Two Fridays ago, the website PropertyofZack.com (POZ) broke the story that venerable pop punk act Fall Out Boy was ending its three-plus year hiatus and planned to reunite on the stage again. News that should have brought excitement to the band’s enormous fan base actually created a firestorm, calling into question journalism ethics in the music news world and, in many ways, showing the fine line journalists walk when it comes to publishing stories like this.
Let’s back up a few months. Zack Zarrillo revealed in a blog post after the news broke, that this is a story he’s been working on since early December. While he could have published the story before Christmas, he waited for more sources in order to not burn every bridge he’s built in his years as the head of POZ. Taking months to secure multiple reliable and well-informed sources, he gathered all the information he needed and finally published the story on Jan. 25.
Then a lot of confusing and ethically compromising things happened.
POZ’s story was soon linked to by a music website with a very large readership, AbsolutePunk.net. The website’s creator, Jason Tate, verified that he had known this was in the works and had imparted some guidance on Zarrillo. Tate holds a large amount of respect in the music community so his support sealed the deal for many who were skeptic about the news.
That was until Fall Out Boy band member Joe Trohman tweeted a denial of the claim, which many took as the final word. While several fans recognized the allusions in the tweet to the Skate & Surf Festival taking place in April and took this is as more of an admittance that the band was reuniting, many were far less perceptive.
And those were the people Alternative Press Magazine decided to target when it published its own article on their website that denied POZ’s story was true and even quoted the bands manager as saying, “No. We’re not doing anything.”
Whether it was the truth or not a problem arose: in the Alternative Press article there was no mention of POZ a.k.a. the reason its denial story was run in the first place. This failure to credit POZ was called into question by Zarrillo on Twitter. A reply from Alternative Press editor Scott Heisel reveals that they didn’t credit Zarrillo’s site because he would not reveal his sources.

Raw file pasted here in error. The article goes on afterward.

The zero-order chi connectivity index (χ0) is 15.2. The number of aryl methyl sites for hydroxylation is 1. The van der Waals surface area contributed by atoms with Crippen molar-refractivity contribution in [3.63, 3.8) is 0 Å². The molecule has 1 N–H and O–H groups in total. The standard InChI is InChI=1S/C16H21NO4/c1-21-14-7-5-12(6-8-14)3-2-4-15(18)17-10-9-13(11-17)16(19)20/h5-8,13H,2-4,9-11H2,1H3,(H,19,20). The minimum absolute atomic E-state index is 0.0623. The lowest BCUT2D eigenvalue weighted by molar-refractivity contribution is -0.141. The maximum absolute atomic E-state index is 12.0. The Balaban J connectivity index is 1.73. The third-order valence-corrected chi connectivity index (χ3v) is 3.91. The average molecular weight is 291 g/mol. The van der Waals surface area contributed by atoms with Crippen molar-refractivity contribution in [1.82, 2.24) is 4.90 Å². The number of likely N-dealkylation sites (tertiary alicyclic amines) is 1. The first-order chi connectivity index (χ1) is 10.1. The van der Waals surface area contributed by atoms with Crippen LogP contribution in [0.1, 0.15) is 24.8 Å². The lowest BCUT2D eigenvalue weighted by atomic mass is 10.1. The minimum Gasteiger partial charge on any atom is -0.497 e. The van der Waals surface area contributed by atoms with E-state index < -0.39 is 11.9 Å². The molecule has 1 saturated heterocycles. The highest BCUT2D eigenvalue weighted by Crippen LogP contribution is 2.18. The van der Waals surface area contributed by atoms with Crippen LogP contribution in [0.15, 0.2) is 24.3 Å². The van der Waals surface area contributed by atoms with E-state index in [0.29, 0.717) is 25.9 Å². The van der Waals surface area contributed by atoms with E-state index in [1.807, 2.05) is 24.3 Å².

This was a serious breach in journalism ethics. The story that Alternative Press published on its website brought a fair amount of traffic, considering the weight that the publication has in a certain sector of the music world. This is traffic that they generated by piggybacking off of Zarrillo’s story but not mentioning him once. It’s also worth noting that they attempted to discredit the reunion claims calling the announcement “rumors” rather than the confirmed news that POZ published it as.
Another journalistic issue that’s arisen is if Zarrillo should have published the story knowing that the band would not want it revealed at this moment. One of the most important things I’ve learned in my college journalism classes is that journalists are here for the people, not an “arm of the government,” or, I suppose you can say in this case, the band. Zarrillo published a story that he knew would have repercussions, but he did it because the general public, has a right to know. He didn’t let the bands’ timing preference influence his decision to publish the story.
There’s a lot that can be said about a story like this, but I think the most important aspect to take away is that online journalism may be fairly new but it cannot abandon age-old journalism rules, i.e. crediting sources and never forgetting that a journalist’s job is to report the news. While there does need to be transparency in the media for the people to be able to trust news outlets, it’s also very important for reporters to not reveal anonymous sources. Keeping a source anonymous that wishes to remain so helps the journalist to develop a trusted reputation.
It also sheds a light on the politics of online news reporting. I can’t say I’m an expert but I know enough to realize that getting a high amount of website traffic and having a devoted readership are two of the most important things in running a website. Purposely not mentioning a source can be construed as a website not wanting to bring traffic to a rival website. I mean, hey, I didn’t want to link to Alternative Press’s article or Scott Heisel’s twitter account and give them any more exposure, but that would be just as unethical as what they did and paint me in an immature light. It’s my job as a writer to present the most information I can – regardless of personal opinions.
Alexa Hoyle can be reached at email@example.com.